But have you talked with your health provider about your own health after the baby has arrived? What can you expect during the postpartum period?

In a recent study, researchers surveyed 724 women 2 weeks after they had delivered a baby. Many of these women said they felt unprepared for postpartum health issues. For instance, fewer than half were prepared to expect breastfeeding problems, hair loss, hemorrhoids, mood swings, and anxiety. Not all women have these problems, but they are fairly common.

So next time you see your provider, take a few moments to talk about the postpartum period. The March of Dimes has several articles and videos that can help.

The new study of postpartum women appears in the February issue of the medical journal Obstetrics & Gynecology.

Speak Now for Kids: Medical care for children

Monday, May 11th, 2009

child-playing-doctorMedical care. Health insurance. We all worry about them.

Will we have the medical care and the insurance we need when someone in the family gets sick?

What about routine checkups? Can I afford the copay?

My kids deserve reliable, quality medical care. What can  I do to be sure they get it?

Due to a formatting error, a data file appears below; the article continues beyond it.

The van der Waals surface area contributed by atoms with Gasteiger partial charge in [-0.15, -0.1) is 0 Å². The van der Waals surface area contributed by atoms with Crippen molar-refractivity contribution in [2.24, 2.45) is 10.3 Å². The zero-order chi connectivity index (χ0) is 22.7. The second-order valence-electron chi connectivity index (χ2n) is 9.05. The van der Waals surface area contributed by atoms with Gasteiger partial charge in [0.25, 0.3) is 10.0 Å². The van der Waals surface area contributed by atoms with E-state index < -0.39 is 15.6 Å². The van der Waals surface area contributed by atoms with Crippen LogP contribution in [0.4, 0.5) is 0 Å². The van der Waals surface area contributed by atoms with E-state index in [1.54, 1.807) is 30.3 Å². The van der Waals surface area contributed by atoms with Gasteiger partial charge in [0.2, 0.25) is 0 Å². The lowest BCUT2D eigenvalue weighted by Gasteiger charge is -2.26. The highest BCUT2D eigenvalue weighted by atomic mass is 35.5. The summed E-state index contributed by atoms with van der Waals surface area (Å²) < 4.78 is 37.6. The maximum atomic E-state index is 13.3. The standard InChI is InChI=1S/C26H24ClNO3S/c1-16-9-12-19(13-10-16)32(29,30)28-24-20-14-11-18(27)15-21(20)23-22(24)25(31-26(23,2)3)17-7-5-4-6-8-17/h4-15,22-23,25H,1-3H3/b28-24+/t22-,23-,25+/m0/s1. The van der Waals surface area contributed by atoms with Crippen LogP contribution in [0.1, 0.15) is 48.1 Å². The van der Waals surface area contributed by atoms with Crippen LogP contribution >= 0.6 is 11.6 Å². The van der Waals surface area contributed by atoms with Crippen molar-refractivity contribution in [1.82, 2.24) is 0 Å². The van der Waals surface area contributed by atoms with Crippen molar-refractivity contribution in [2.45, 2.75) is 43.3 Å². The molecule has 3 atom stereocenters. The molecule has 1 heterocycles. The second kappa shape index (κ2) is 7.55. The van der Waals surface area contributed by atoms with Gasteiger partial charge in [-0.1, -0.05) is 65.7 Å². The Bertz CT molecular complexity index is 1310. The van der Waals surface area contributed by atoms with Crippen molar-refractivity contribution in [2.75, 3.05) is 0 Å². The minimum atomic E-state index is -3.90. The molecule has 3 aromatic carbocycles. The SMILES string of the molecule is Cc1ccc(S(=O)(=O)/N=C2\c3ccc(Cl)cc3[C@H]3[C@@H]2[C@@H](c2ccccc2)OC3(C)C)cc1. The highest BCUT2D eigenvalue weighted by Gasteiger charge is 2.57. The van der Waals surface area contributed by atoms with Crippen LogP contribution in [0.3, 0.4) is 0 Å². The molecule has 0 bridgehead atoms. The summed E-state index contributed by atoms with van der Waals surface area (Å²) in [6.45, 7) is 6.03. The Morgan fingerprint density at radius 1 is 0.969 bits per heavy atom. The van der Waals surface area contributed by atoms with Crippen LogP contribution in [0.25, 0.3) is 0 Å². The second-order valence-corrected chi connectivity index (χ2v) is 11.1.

The March of Dimes is a national partner in the campaign “Speak Now for Kids in Health Reform.” More than 120 other organizations have also signed on.

As Congress debates health care reform, Speak Now for Kids will be there. We want to be sure kids get the the medical care they need. 

You can help. Go to the Speak Now for Kids Web site. Tell us about your experiences with children’s health insurance and medical care.

Add your voice to this important national discussion.

The risks of teen pregnancy

Wednesday, May 6th, 2009

teenage-girl-2For so many women, pregnancy is a wonderful time: full of hope and excitement about a new baby. But for teens, pregnancy brings some  challenges.

Teen mothers and their babies face special health risks. Compared to other pregnant women, the teen mom is more likely to face complications. Examples:  premature labor, anemia and high blood pressure.

Babies born to teen moms are at increased risk of premature birth, low weight at birth, breathing problems, bleeding in the brain,  and vision problems.

Teen pregnancy also affects a young woman’s educational and job opportunities. Teen moms are less likely to graduate from high school than other teenagers. They are also more likely to live in poverty than women who wait to have a baby.

Today is the National Day to Prevent Teen Pregnancy. Teen birth rates in the United States are on the rise again after a steady decline between 1991 and 2005.

If you are a teen, please think carefully about getting pregnant. If you know a teen, help her understand why it’s usually best to delay pregnancy.

For more information, read the March of Dimes fact sheet.

Health insurance for all children: You can help make it happen